5 Practical Ways to Fight for Equal Pay
Equal Pay Day represents how far into the new year women must work to be paid what men were paid the previous year. On average, women make 82 cents to the dollar a man makes while women of color face even wider wage gaps. For Black women it's 63 cents, forcing a new Equal Pay Day for Black women on August 3; Native Women's Equal Pay Day on September 8 (60 cents), and Latina Equal Pay Day falls on October 21 (55 cents). Though the gap has been slowly improving since the 1970s, experts estimate that equal pay for men and women won't be the norm until the year 2106. Social scientists continue to research the root and solution of unequal pay, but for now, one thing is for sure: We aren't helpless as women in the workplace. Curious what you can do to help close the gap? Here are a few practical ways to do your part in bringing equity to the workforce.
1. Practice Civic Engagement
Effective legislation on local, state, and federal levels could make a big difference in eradicating the gender pay gap. Though the gap is a nationwide problem with national consequences, each state has its own pay gap. Do some research on where your state stacks up against other states and call or write state lawmakers, urging them to address gender wage issues in state laws. You can also encourage state lawmakers to support federal efforts toward closing the gender pay gap. On a local level, contact city or community officials and ask them to observe Equal Pay Day in your area to help the cause gain traction.
Equal pay is likely to be a key issue in upcoming elections, so on top of reaching out to local officials, be intentional about registering to vote and showing up at the polls for local, state, and federal elections.
2. Host an Event or Forum
If you're willing to invest a little more time and energy in your passion for equal pay, take your passion to the community and host an issue forum locally on fair pay (via Zoom for now). Consider inviting local lawmakers, university sociology or economics professors, or business leaders for a forum discussion on paving a way forward in the midst of discrimination in the workplace.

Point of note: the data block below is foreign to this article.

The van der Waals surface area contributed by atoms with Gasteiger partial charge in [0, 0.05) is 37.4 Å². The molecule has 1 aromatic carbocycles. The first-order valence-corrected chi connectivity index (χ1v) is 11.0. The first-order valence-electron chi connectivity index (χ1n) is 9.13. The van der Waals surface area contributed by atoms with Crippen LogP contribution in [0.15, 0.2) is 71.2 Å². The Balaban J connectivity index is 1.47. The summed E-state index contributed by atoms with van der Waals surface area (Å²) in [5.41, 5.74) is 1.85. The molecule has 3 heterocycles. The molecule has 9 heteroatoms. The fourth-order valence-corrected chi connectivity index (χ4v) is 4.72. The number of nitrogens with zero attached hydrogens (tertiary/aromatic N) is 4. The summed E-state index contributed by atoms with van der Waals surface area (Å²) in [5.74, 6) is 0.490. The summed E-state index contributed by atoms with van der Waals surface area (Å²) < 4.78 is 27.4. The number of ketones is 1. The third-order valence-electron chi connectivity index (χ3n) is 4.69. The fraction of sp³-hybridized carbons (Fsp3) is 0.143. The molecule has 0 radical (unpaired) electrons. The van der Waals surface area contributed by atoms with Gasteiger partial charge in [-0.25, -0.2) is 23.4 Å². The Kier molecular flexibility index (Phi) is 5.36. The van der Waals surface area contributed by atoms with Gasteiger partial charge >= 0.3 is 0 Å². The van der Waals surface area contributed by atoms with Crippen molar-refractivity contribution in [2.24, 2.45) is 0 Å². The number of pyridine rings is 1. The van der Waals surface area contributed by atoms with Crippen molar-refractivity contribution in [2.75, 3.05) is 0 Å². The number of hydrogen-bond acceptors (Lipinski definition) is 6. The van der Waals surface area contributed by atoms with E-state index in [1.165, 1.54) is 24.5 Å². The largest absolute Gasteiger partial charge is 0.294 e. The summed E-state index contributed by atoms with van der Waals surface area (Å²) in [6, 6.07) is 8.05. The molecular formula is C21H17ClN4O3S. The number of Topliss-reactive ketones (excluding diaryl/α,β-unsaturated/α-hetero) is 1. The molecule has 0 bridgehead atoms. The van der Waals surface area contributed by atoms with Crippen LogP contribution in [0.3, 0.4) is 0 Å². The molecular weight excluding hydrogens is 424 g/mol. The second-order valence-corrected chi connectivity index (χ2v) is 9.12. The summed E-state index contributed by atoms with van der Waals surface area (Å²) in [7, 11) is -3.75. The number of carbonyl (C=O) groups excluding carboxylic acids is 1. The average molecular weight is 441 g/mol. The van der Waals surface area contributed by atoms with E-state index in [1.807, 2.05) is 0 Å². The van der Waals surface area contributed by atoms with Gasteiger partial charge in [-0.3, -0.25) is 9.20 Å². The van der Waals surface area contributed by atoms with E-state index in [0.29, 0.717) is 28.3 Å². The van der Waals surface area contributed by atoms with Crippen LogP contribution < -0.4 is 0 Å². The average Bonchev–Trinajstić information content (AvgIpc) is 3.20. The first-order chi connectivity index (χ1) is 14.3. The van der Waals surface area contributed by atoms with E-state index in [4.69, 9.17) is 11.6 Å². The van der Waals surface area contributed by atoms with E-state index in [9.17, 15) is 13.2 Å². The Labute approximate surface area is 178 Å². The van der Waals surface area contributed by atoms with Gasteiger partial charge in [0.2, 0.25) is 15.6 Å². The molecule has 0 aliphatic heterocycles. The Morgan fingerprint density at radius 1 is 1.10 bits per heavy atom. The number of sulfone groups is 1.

If you want to do something a little bit more creative — and provocative — one fair pay advocacy organization suggests hosting an “unequal" happy hour. Partner with a local restaurant or bar and host a gathering (when we can all gather again) where men pay full price and women receive 20 percent off, proportional to their average earnings in comparison to men. You and your gal pals will enjoy cheaper drinks, and your male colleagues may begin to realize how it feels to be financially disadvantaged because of their gender.
3. Share About It on Social Media
Many people might not even be aware of the disparity in salary between men and women. It may sound simple, but awareness is the first step of action. In order for people to make a difference in closing the gender pay gap, they have to realize its far-reaching implications. If you're passionate about the subject of equal pay, share your favorite resources or articles with your friends, or better yet, come up with a strategy and become a social media activist. You're already on Instagram anyway — may as well use it as a force for good!
4. Learn How to Negotiate Your Salary
A more direct method of taking equal pay into your own hands is learning how to negotiate your salary in the workplace. Thankfully, there are numerous online resources (e.g., Glassdoor and Salary.com) and tips on the topic, and if you do some research, you might even find a salary negotiation workshop in your community, like this one hosted by the American Association of University Women.
According to research by the ADP Research Institute, when you factor in bonuses, the total earnings gap increases over time, especially for younger women. So not only should you focus on based salary, but you should also consider negotiating other factors that contribute to your total compensation
5. Learn from Successful Women Who Inspire You
Is there a woman whose career you admire? Someone who has overcome adversity to carve out her own path of success? Learn from her! There's no better way to learn and grow than developing a relationship with someone who has overcome the issues you're facing in your own life. Whether you find a career mentor or grab coffee with a colleague you admire, you won't regret taking the time to invest in your career early on. Here's a little #inspo to get you started.
RELATED: 6 Tips for Negotiating Your Salary
This article has been updated from a previous post. Additional reporting by Theresa Gonzalez.